An Ancestry.com search for “Charlotte Wickham Marshall” yielded more interesting data. First, in the an entry in the “Ohio, Births and Christenings Index, 1800-1962″ a “Lottie Marshall” is listed as being born on 3 November 1881 to Frank and Ettie (nee Darlington) Marshall. The location was Dayton, Ohio. Just as in the story of the Three Princes of Serendip the pieces are starting to fit together in a consistent whole. I had not only found my maternal grandfather, but I had also found his third wife. In addition to a birth record, I found two 1900 census records for Charlotte Marshall in Dayton, Montgomery, Ohio. Both records indicate an 18 year-old who was born in Ohio in November 1881. One was living at 307 Perry Street with her mother, Etta Marshall, 5 younger brothers and sisters, and 13 boarders ranging in age from 1 to 57 years old. The other Charlotte Marshall was a boarder with the Wickham family at 305 S. Perry Street (about a half mile away). What caught my attention was that both Charlottes were born in Ohio in November 1881. One is living with her mother Etta (Henrietta?) and the other boarding with a family whose name (Wickham) is listed as the middle name on Charlotte Wickham Deeter’s death certificate. The two houses are about a half mile apart. Etta Marshall’s household was enumerated on June 1st; the Wickham’s, June 6th & 7th. Each was enumerated by a different enumerator. Is it possible that Charlotte Marshall was enumerated twice in 1900? Without further data, one cannot say for sure… but it seems as if that might be a possibility. And, if there were two Charlotte Marshalls,which one would eventually be married to Harley Hartman Deeter? Did Charlotte Marshall eventually marry a Wickham (most likely Harry who was born in June 1881… both were 18 at the time of the census enumeration). Lot’s of questions; not so many answers at this time. Perhaps another trip with the Princes of Serendip at a later time.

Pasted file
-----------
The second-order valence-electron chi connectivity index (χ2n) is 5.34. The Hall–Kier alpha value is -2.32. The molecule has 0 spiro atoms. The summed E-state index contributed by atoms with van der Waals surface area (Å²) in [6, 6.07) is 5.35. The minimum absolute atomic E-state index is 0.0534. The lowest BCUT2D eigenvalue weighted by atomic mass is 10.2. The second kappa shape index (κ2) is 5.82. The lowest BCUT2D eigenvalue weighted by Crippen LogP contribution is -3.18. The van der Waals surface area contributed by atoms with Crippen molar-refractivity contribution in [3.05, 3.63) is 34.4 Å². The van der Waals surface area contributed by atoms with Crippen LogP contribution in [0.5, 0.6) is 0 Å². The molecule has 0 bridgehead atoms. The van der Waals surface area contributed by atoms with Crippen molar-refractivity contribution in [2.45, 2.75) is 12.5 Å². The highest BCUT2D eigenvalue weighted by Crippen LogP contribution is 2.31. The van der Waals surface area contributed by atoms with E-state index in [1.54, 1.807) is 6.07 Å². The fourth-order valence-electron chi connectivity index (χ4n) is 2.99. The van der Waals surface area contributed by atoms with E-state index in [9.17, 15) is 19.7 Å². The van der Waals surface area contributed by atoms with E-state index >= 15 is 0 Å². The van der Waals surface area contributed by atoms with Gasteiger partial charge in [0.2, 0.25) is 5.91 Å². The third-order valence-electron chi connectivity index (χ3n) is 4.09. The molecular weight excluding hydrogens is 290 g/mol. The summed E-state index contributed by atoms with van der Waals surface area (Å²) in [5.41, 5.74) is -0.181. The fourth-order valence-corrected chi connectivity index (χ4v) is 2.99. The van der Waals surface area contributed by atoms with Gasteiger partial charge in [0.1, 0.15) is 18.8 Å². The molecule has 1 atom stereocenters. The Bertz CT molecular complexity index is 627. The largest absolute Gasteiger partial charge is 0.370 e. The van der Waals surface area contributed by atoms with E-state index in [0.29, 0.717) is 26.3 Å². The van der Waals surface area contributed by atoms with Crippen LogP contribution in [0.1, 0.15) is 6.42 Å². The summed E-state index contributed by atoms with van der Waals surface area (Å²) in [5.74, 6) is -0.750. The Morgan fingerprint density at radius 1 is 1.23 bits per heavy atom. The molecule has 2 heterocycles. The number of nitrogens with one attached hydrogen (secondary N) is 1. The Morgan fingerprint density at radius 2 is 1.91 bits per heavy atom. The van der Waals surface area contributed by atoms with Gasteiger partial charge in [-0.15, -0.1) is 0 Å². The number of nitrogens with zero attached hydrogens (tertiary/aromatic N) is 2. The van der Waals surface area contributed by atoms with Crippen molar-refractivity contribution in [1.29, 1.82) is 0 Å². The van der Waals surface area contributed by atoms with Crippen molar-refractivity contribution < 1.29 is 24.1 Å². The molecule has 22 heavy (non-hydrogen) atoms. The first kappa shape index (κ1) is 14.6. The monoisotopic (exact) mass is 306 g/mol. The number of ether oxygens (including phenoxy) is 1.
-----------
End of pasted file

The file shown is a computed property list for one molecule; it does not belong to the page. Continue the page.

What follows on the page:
Wait a minute! All this research on Harley H Deeter’s third wife, raises another rabbit trail to pursue… I am well aware of Harley’s second wife, Mabel Estelle Smith. She was my Mom’s mother, my grandmother. But there has always been a mystery about Harley’s first wife. We know that they were married for only a short time (2-3 years at most). She must have died about 1906, because Harley purchased a number of grave sites at the Forest Rose Cemetery in Lancaster, Fairfield, Ohio in 1906. My Mom and sister visited Forest Rose Cemetery a number of years age. Harley’s parents and a large number of his mother’s relatives are buried at Forest Rose Cemetery or other cemeteries in Fairfield County. But they could find no records of Harley’s first wife. I knew from the 1900 Census that Harley H. Deeter was living in Basil Township, Fairfield County.